Young: Pizza, beer and health coverage
February 12, 2014
Wrong. Incorrect. Erroneous. Fallacious. Bogus.
Choose your modifier for the headline-a-palooza the other day that alarmed (much of) a nation.
Breathless were the reports: "Obamacare to cost 2.3 million jobs." It took many variations, through the Wall Street Journal, through UPI, Politico, and of course the foamy tea partisans of Fox News.
Wrong. Incorrect. Erroneous. Fallacious. Bogus. And in most cases, corrected.
How this happened when the report in question was printed in plain English — a currency to which all of the above subscribe — is hard to fathom. Except that some eyes are trained to claim catastrophe at every turn with the Affordable Care Act.
What the Congressional Budget Office report, "Slow Recovery of the Job Market," said in a most parenthetical way is that by 2017, 2.3 million may opt not to work because their health insurance needs will be met by the ACA.
That's about as far from "job cuts" as corn stalks are from corned beef.
Job cuts? Just the opposite. If and when these people remove themselves from the work force, it will open positions for those who need jobs.
Read all about it, but I'm here to say that the headline writers missed the bigger story.
The story happened in a pizza parlor.
At that place, between rounds of beer and a slice or three, a young lady I know purchased government-subsidized health insurance.
She's as hard a worker as anyone you know. She works in a flower shop, and barely makes ends meet. The first time I met this 30-something, she was doing landscaping at a friend's house to pay for her cat's veterinary bills.
As for her own medical care, well, she had no coverage. She is the embodiment of the uninsured working poor that the Affordable Care Act serves.
Well, she is uncovered no more.
The other night, she and a couple of friends huddled over her laptop in that pizza parlor, went to the state health exchange, and signed her up.
What a terrible development.
It wasn't easy. It was frustratingly complex. But she did it with a little help from her friends. We'll be careful not to include you among them, Sen. Ted Cruz.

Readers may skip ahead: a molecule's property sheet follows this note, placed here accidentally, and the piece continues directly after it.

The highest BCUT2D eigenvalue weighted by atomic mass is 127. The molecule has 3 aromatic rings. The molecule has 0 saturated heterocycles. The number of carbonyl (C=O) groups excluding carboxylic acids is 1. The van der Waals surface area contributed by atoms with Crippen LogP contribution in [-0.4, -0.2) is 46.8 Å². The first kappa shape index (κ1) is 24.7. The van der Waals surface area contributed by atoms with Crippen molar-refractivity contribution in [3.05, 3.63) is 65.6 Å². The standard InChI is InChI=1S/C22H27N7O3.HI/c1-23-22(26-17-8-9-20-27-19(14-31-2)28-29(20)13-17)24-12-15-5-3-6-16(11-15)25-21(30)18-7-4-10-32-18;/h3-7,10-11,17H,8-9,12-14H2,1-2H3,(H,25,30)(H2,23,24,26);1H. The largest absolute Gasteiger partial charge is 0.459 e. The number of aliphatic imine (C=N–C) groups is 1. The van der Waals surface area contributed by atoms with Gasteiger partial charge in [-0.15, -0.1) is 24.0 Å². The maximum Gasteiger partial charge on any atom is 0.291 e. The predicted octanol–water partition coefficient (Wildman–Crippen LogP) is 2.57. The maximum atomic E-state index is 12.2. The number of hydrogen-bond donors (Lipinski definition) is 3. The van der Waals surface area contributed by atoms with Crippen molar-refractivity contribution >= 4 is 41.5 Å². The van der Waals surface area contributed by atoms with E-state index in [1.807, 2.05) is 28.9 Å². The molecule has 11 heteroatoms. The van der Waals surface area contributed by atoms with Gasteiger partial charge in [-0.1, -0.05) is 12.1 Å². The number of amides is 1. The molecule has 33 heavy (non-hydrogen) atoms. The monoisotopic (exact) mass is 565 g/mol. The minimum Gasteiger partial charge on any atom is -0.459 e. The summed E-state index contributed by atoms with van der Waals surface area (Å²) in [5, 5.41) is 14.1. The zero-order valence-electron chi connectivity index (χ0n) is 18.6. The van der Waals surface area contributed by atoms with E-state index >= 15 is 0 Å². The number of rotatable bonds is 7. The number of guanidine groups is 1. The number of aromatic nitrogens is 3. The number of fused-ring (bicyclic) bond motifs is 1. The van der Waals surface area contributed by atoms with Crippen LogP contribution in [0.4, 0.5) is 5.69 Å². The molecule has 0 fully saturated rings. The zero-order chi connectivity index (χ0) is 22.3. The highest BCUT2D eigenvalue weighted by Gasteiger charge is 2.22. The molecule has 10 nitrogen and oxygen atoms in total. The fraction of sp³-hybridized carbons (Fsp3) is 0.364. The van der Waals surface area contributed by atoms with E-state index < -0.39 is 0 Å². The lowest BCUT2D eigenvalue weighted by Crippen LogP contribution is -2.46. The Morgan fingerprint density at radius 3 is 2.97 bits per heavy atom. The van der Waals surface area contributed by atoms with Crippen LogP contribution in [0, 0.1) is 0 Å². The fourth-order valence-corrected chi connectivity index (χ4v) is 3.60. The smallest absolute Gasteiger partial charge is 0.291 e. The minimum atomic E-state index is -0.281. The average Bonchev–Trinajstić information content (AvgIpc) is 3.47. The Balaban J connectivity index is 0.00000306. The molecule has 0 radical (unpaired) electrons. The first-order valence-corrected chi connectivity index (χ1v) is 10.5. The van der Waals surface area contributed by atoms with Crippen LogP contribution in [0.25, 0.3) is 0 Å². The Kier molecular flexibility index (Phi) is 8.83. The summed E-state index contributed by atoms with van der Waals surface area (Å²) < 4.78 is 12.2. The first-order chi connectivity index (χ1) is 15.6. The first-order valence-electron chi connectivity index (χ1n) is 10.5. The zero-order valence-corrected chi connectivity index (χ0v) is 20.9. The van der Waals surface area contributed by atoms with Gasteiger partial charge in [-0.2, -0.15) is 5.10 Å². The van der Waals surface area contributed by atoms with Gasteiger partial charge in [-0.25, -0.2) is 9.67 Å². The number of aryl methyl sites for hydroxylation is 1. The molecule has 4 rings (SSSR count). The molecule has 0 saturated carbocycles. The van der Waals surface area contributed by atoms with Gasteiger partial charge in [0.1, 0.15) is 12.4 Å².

Add one more person for whom the Affordable Care Act is a godsend, and why we aren't going back to the bad old days before someone in Washington cared about a national disgrace.
Here's the biggest reason: 12 million Americans.
The administration has reported that 3 million people have signed up at the exchanges and onhealthcare.gov. High? Low per projections? It's immaterial.
As a USA Today analysis points out, to calculate the ACA's cumulative effect one has to add in the health coverage from Medicaid expansion and older children who remain covered under their parents' policies are included, that's about 9 million people in sum.
That sum is the biggest reason why ACA can't and won't be repealed. But that's not all. Another big reason is that the competition set in place by ACA has had a moderating effect on rates and costs throughout the nation's health-care system. Abolishing it would result in a brutal premium spike.
What about people who lost cut-rate policies? They have options through the ACA. What about job losses when employers jettison rather than cover employees?
Here's what: This is a transformative moment in American history, just as when Social Security and Medicare became reality, just as when the minimum wage became law. Each carried costs that some people whose needs were met wanted to avoid. Each carried benefits that provided scant relief for people on the edge of desperation.
Yes, that's your headline. Transformative change does not come without discomfort, disruption, and confusion, particularly for a few headline writers.
Longtime Texas newspaperman John Young lives in Colorado. Email:firstname.lastname@example.org.
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